Simple maps/sets: parameterize the comparator?

Allen Wirfs-Brock allen at wirfs-brock.com
Thu Dec 29 09:48:07 PST 2011


On Dec 28, 2011, at 6:48 PM, Mark S. Miller wrote:

> ...
> 
> Likewise, I expect that detecting misbehavior sort comparison functions is too hard to be practical. However, I strongly disagree that the current underspecification isn't a problem. How undefined is this behavior? (Actually, the language in 15.4.4.11 is "implementation defined", which isn't really any better.) Can [1,2,3].sort(function(){return 1;}) evaluate to the password of the current user? Can it violate same origin restrictions or memory safety? Can it launch the nukes? If so, then none of our reasoning about security (whether conventional or ocap) or safely of any kind is sound. Rather, we get away with such reasoning because we all share an unstated model about the real limits on this misbehavior. Since *any* sound reasoning about safety or security depends on this shared understanding, it behooves us as authors of the specification to codify these limits.
> 
> For example, regarding sorting, leaving aside sparseness, I suspect our shared model is that any sort algorithm implementation itself takes only the following observable steps, but in some arbitrary order and not necessarily terminating:
> 
> 
> obj.[[Get]](String(i)), where i is an integer && 0 <= i && i < len (recall that len is already the result of array.[[Get]]('length'))
> obj.[[Put]](String(i), x), where i as above, and x is only a value previously gotten with a [[Get]]
> ToNumber(comparefn(x, y)), where x and y are only values previously gotten with a [[Get]]
> 
> To adjust for sparseness, the sort function may also invoke
> 
> obj.[[HasProperty]](String(i))
> obj.[[HasOwnProperty]](String(i)) // perhaps? I see no mention of it in the algorithm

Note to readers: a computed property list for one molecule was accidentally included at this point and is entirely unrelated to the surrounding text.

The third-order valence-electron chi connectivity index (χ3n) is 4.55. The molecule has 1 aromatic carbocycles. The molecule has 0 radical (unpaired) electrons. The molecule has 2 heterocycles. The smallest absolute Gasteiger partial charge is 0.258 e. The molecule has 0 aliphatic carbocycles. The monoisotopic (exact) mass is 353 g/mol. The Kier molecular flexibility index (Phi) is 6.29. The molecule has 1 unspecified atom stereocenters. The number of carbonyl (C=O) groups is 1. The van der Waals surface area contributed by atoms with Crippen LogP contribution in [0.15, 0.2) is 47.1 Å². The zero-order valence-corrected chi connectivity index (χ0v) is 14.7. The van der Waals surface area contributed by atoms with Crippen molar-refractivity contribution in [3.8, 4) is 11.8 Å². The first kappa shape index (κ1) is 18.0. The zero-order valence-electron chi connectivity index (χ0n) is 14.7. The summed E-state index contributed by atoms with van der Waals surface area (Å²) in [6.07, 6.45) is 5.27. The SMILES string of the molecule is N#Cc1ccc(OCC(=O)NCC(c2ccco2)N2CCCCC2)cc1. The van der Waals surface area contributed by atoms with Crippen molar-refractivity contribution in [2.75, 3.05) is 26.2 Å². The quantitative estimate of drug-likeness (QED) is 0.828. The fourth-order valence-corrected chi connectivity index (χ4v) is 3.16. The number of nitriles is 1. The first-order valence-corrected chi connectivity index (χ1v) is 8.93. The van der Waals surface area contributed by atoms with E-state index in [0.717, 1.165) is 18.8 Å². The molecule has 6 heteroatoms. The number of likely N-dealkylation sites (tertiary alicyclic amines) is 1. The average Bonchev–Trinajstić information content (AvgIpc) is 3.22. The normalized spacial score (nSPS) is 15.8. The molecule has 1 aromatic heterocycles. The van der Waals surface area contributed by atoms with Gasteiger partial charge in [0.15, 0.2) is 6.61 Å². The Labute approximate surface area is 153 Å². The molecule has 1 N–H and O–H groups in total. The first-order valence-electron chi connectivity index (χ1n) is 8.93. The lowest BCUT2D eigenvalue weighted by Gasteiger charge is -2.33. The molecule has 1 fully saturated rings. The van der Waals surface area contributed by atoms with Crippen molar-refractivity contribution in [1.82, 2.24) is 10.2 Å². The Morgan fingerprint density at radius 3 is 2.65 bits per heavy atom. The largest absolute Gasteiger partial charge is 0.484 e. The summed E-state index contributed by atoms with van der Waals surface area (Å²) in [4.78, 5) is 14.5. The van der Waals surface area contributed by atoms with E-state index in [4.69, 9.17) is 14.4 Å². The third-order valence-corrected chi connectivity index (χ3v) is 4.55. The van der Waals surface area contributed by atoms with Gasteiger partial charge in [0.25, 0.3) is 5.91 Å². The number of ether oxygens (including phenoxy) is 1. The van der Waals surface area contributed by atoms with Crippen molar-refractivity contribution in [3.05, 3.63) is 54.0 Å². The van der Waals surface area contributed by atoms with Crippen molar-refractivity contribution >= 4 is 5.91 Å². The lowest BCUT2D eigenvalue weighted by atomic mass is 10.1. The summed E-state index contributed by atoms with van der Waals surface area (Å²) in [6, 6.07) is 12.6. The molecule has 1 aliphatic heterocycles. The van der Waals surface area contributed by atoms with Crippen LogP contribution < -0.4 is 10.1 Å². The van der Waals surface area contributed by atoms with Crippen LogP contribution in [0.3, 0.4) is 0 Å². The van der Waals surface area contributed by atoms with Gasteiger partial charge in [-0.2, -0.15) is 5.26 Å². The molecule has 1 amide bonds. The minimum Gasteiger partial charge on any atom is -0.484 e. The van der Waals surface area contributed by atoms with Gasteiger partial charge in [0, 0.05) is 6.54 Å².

> obj.[[Delete]](String(i))
> obj.[[Put]]('length', String(i))
> 
> Notice that this specification does not assume away the possibility of arbitrary side effects or I/O caused by the comparefn or by accessor properties at obj indexes or 'length'.
> 

This is very close to how sort is actually specified in ES5.1(See 15.4.4.11 and particularly step 1 of the first algorithm with numbered steps). I'm not sure how this is particularly relevant as we seem to agree that it would be impractical to detect misbehaving  sort functions (for which we already have a specification) or hash functions.


>  
> 
> > 3) we'd like to avoid yet more under-specification. The similar under-specification of Array.prototype.sort is already bad enough.
> 
> 
> But, I think that the key point here is that if we allow specification of an arbitrary comparator function then we must require that a corresponding hash function is also provided. That seems like a big step down a slippery slope.
> 
> We should probably avoid pressures for the build-ins to cover all possible use cases. In ES.next we will should have all the primitives necessary for JS programmers to define their own efficient collection objects, including various kinds of hash-tables.  Hopefully some good libraries of such will get written.
> 
> I take it you are simply reiterating the desire for a standard system provided high entropy object-identity hash that is guaranteed to correspond to === and is. I agree (though it didn't make it into ES6), but that's the dual of the question Axel is asking.
> 

Actually, that wasn't my point. The existence of WeakMap/Map implies the existence of an internal object identify hash value.  Using them, application level code can associate its own identify associated hash values with arbitrary objects and in some cases might even use private names to decorate objects with such hash values.  This isn't as simple and probably slightly less efficient then using a system exposed identify hash value but practical enough for anybody who want to built special has tables that need to make use of identify comparisons.

My real point, was that extending the Map specification to allow for use of arbitrary comparison functions (and hence arbitrary hash functions) is perhaps a step too far because of the issues we were discussing above.  I was using the fact that in ES.next application level code can implement efficient hash based data structures as a supporting argument to that conclusion.

Note that I wouldn't object to limited parameterization of  Map that allows selection among ==, ===, and is as the comparison function as these all use the same object identify hash function.  

Allen
-------------- next part --------------
An HTML attachment was scrubbed...
URL: <http://mail.mozilla.org/pipermail/es-discuss/attachments/20111229/7bc00a31/attachment.html>


More information about the es-discuss mailing list